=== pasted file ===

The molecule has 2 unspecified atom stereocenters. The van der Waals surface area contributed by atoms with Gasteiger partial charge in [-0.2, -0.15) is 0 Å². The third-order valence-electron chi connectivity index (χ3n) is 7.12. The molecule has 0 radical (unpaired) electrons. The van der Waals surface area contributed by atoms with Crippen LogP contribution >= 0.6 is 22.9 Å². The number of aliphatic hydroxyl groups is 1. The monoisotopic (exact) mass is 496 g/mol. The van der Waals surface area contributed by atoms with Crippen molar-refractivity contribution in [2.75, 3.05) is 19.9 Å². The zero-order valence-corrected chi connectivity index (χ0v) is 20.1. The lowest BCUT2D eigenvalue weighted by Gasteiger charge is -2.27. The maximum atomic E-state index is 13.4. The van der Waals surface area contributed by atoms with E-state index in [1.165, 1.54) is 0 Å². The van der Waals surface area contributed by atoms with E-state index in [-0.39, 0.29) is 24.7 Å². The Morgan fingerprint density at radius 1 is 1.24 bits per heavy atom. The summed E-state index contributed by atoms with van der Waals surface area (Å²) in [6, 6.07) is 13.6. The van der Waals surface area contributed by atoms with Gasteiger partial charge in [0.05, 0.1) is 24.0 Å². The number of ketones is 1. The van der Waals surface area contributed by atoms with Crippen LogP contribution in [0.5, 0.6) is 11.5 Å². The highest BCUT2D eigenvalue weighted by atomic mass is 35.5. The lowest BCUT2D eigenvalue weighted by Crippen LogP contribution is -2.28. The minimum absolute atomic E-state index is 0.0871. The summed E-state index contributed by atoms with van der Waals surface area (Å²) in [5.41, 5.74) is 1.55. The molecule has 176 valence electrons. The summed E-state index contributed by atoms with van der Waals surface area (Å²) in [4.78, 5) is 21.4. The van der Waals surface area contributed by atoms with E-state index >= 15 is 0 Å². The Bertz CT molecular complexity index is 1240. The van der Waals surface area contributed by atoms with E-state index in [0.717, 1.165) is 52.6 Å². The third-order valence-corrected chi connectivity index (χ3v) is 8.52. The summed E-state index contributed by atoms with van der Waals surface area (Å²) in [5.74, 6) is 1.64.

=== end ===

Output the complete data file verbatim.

The molecule has 2 unspecified atom stereocenters. The van der Waals surface area contributed by atoms with Gasteiger partial charge in [-0.2, -0.15) is 0 Å². The third-order valence-electron chi connectivity index (χ3n) is 7.12. The molecule has 0 radical (unpaired) electrons. The van der Waals surface area contributed by atoms with Crippen LogP contribution >= 0.6 is 22.9 Å². The number of aliphatic hydroxyl groups is 1. The monoisotopic (exact) mass is 496 g/mol. The van der Waals surface area contributed by atoms with Crippen molar-refractivity contribution in [2.75, 3.05) is 19.9 Å². The zero-order valence-corrected chi connectivity index (χ0v) is 20.1. The lowest BCUT2D eigenvalue weighted by Gasteiger charge is -2.27. The maximum atomic E-state index is 13.4. The van der Waals surface area contributed by atoms with E-state index in [1.165, 1.54) is 0 Å². The van der Waals surface area contributed by atoms with E-state index in [-0.39, 0.29) is 24.7 Å². The Morgan fingerprint density at radius 1 is 1.24 bits per heavy atom. The summed E-state index contributed by atoms with van der Waals surface area (Å²) in [6, 6.07) is 13.6. The van der Waals surface area contributed by atoms with Gasteiger partial charge in [0.05, 0.1) is 24.0 Å². The number of ketones is 1. The van der Waals surface area contributed by atoms with Crippen LogP contribution in [0.5, 0.6) is 11.5 Å². The highest BCUT2D eigenvalue weighted by atomic mass is 35.5. The lowest BCUT2D eigenvalue weighted by Crippen LogP contribution is -2.28. The minimum absolute atomic E-state index is 0.0871. The summed E-state index contributed by atoms with van der Waals surface area (Å²) in [5.41, 5.74) is 1.55. The molecule has 176 valence electrons. The summed E-state index contributed by atoms with van der Waals surface area (Å²) in [4.78, 5) is 21.4. The van der Waals surface area contributed by atoms with E-state index >= 15 is 0 Å². The Bertz CT molecular complexity index is 1240. The van der Waals surface area contributed by atoms with E-state index in [0.717, 1.165) is 52.6 Å². The third-order valence-corrected chi connectivity index (χ3v) is 8.52. The summed E-state index contributed by atoms with van der Waals surface area (Å²) in [5.74, 6) is 1.64.